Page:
Moneygram fraud case in federal court
Company accused of turning blind eye to scam artists
Prosecutors and representatives of MoneyGram International Inc. are due in federal court as a judge considers a plan to defer a fraud prosecution as part of a deal in which $100 million will be set aside to pay victims.
The hearing in Harrisburg Wednesday is the first court appearance since the charges and deferred prosecution deal were announced three weeks ago.
Federal prosecutors say the payment services provider knowingly turned a blind eye to scam artists and money launderers.
The $100 million will be used to compensate victims. MoneyGram has agreed to structural changes, and to retain for five years a corporate monitor who will report to the Justice Department.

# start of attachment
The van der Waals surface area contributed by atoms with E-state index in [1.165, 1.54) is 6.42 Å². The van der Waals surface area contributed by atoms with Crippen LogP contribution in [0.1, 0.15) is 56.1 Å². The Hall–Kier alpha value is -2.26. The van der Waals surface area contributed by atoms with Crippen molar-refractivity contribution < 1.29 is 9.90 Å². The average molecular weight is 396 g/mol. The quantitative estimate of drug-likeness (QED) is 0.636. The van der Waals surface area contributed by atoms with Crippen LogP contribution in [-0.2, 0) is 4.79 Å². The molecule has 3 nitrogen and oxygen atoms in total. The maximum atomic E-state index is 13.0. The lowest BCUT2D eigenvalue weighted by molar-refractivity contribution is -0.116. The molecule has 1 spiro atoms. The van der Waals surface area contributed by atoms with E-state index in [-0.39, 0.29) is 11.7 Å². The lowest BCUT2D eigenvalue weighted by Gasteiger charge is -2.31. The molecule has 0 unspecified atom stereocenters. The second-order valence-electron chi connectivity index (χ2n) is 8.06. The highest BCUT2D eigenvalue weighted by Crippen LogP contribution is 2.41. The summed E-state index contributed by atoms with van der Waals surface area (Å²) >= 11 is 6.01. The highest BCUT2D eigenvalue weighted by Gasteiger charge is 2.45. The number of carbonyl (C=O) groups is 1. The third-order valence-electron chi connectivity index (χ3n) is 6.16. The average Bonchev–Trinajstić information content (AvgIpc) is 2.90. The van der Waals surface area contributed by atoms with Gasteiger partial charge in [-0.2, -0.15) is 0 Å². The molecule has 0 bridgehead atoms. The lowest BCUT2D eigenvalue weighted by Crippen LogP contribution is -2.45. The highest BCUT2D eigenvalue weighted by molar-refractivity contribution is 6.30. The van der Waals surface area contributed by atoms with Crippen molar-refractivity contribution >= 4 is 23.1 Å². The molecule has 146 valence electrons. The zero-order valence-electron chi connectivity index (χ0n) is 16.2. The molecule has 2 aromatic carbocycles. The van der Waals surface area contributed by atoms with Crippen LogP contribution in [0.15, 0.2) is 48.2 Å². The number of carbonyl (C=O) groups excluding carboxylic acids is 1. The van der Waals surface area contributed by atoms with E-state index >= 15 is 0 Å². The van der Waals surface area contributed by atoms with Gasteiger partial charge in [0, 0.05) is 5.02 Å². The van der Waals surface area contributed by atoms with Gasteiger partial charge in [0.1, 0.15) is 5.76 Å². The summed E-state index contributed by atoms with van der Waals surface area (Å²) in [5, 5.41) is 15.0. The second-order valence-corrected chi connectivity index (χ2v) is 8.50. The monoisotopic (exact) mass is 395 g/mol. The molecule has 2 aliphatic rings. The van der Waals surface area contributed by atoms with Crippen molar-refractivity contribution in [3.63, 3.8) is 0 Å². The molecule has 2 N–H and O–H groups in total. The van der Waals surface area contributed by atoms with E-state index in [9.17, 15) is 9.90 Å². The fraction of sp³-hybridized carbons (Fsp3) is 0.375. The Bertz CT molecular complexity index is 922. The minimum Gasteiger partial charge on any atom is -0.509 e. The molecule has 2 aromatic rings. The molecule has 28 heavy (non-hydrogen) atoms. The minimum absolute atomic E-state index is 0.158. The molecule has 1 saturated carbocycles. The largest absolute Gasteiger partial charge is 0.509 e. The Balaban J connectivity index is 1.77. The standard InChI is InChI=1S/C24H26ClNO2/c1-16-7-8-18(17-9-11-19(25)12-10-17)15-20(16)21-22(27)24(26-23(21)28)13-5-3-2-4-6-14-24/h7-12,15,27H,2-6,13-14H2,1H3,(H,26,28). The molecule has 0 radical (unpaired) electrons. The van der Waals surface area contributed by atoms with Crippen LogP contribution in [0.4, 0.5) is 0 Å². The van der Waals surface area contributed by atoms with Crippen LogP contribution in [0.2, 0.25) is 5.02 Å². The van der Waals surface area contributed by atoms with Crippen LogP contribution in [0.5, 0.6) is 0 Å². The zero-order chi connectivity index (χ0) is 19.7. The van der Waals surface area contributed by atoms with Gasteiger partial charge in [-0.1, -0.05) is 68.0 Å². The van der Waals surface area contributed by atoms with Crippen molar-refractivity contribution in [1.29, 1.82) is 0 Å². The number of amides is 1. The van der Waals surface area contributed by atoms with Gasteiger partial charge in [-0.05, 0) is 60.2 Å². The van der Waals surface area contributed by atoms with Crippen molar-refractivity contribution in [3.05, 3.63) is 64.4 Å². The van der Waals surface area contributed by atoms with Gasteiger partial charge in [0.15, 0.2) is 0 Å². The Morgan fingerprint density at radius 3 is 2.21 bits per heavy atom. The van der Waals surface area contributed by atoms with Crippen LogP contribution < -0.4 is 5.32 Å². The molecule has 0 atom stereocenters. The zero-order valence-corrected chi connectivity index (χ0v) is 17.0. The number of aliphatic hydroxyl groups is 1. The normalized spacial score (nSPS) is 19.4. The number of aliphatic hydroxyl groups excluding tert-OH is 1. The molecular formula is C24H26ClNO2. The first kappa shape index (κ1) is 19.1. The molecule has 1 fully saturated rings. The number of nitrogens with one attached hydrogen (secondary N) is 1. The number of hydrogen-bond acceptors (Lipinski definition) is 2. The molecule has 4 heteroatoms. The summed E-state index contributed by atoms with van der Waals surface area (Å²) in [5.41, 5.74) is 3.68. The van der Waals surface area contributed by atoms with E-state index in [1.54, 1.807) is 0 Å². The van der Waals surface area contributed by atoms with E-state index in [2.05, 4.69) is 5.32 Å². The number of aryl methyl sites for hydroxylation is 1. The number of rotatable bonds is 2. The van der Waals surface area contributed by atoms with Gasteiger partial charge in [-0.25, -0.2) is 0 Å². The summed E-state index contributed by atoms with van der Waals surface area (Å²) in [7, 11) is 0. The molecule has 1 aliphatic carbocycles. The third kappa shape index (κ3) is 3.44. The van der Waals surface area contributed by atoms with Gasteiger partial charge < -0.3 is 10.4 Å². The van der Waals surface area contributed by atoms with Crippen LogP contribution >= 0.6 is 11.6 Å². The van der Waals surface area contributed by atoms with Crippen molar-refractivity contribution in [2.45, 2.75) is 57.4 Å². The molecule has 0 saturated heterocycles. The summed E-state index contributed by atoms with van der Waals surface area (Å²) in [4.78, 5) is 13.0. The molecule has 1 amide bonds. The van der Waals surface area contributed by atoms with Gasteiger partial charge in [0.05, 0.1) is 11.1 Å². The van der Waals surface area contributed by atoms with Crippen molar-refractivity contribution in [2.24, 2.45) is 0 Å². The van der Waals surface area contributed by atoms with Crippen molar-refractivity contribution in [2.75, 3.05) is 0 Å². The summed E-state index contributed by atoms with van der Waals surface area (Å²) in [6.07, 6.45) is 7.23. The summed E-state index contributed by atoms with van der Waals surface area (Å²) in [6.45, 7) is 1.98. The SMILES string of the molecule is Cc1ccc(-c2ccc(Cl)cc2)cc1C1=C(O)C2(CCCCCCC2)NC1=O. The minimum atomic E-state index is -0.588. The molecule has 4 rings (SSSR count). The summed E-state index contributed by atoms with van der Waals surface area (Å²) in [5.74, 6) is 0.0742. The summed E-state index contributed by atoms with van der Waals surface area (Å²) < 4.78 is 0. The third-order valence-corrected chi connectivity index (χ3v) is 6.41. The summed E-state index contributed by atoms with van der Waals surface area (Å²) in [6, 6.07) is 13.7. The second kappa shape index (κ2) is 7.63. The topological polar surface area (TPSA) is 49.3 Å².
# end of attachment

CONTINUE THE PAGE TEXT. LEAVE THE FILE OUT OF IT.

The company's already paid $65 million toward the fund, which will be administered by a vendor chosen by the U.S. Postal Service.
If the company fulfills its obligations under the deal, after five years federal prosecutors will seek dismissal of the charges of aiding and abetting wire fraud, and failure to maintain an effective money laundering prevention program.
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